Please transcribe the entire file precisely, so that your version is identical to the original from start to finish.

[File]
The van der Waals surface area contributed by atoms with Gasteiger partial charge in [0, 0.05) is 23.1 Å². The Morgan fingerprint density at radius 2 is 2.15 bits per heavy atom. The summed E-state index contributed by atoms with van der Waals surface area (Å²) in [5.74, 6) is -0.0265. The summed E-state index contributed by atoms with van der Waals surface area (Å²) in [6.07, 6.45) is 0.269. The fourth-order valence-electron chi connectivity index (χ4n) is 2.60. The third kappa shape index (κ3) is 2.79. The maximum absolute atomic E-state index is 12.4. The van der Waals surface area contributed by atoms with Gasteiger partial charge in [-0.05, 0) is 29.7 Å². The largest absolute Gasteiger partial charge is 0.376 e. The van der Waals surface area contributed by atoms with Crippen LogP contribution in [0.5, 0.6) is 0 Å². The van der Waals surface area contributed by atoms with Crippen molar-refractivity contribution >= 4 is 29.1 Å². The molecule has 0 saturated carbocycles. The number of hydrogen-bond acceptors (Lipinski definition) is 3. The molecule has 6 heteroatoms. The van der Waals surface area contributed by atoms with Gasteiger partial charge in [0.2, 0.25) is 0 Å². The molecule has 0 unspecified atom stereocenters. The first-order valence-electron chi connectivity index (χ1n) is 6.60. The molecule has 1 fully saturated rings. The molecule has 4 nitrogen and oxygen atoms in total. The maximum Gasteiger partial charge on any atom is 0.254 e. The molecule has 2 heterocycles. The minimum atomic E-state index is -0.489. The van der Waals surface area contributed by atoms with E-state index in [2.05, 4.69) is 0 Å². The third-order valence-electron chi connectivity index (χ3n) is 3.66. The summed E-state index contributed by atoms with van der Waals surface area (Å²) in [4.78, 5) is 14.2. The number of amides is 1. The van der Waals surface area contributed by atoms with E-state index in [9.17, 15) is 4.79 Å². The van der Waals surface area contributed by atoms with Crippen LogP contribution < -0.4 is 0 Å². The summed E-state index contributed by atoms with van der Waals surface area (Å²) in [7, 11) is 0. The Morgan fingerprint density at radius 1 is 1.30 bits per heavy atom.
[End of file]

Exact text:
The van der Waals surface area contributed by atoms with Gasteiger partial charge in [0, 0.05) is 23.1 Å². The Morgan fingerprint density at radius 2 is 2.15 bits per heavy atom. The summed E-state index contributed by atoms with van der Waals surface area (Å²) in [5.74, 6) is -0.0265. The summed E-state index contributed by atoms with van der Waals surface area (Å²) in [6.07, 6.45) is 0.269. The fourth-order valence-electron chi connectivity index (χ4n) is 2.60. The third kappa shape index (κ3) is 2.79. The maximum absolute atomic E-state index is 12.4. The van der Waals surface area contributed by atoms with Gasteiger partial charge in [-0.05, 0) is 29.7 Å². The largest absolute Gasteiger partial charge is 0.376 e. The van der Waals surface area contributed by atoms with Crippen LogP contribution in [0.5, 0.6) is 0 Å². The van der Waals surface area contributed by atoms with Crippen molar-refractivity contribution >= 4 is 29.1 Å². The molecule has 0 saturated carbocycles. The number of hydrogen-bond acceptors (Lipinski definition) is 3. The molecule has 6 heteroatoms. The van der Waals surface area contributed by atoms with Gasteiger partial charge in [0.2, 0.25) is 0 Å². The molecule has 0 unspecified atom stereocenters. The first-order valence-electron chi connectivity index (χ1n) is 6.60. The molecule has 1 fully saturated rings. The molecule has 4 nitrogen and oxygen atoms in total. The maximum Gasteiger partial charge on any atom is 0.254 e. The molecule has 2 heterocycles. The minimum atomic E-state index is -0.489. The van der Waals surface area contributed by atoms with E-state index in [2.05, 4.69) is 0 Å². The third-order valence-electron chi connectivity index (χ3n) is 3.66. The summed E-state index contributed by atoms with van der Waals surface area (Å²) in [4.78, 5) is 14.2. The number of amides is 1. The van der Waals surface area contributed by atoms with E-state index in [9.17, 15) is 4.79 Å². The van der Waals surface area contributed by atoms with Crippen LogP contribution < -0.4 is 0 Å². The summed E-state index contributed by atoms with van der Waals surface area (Å²) in [7, 11) is 0. The Morgan fingerprint density at radius 1 is 1.30 bits per heavy atom.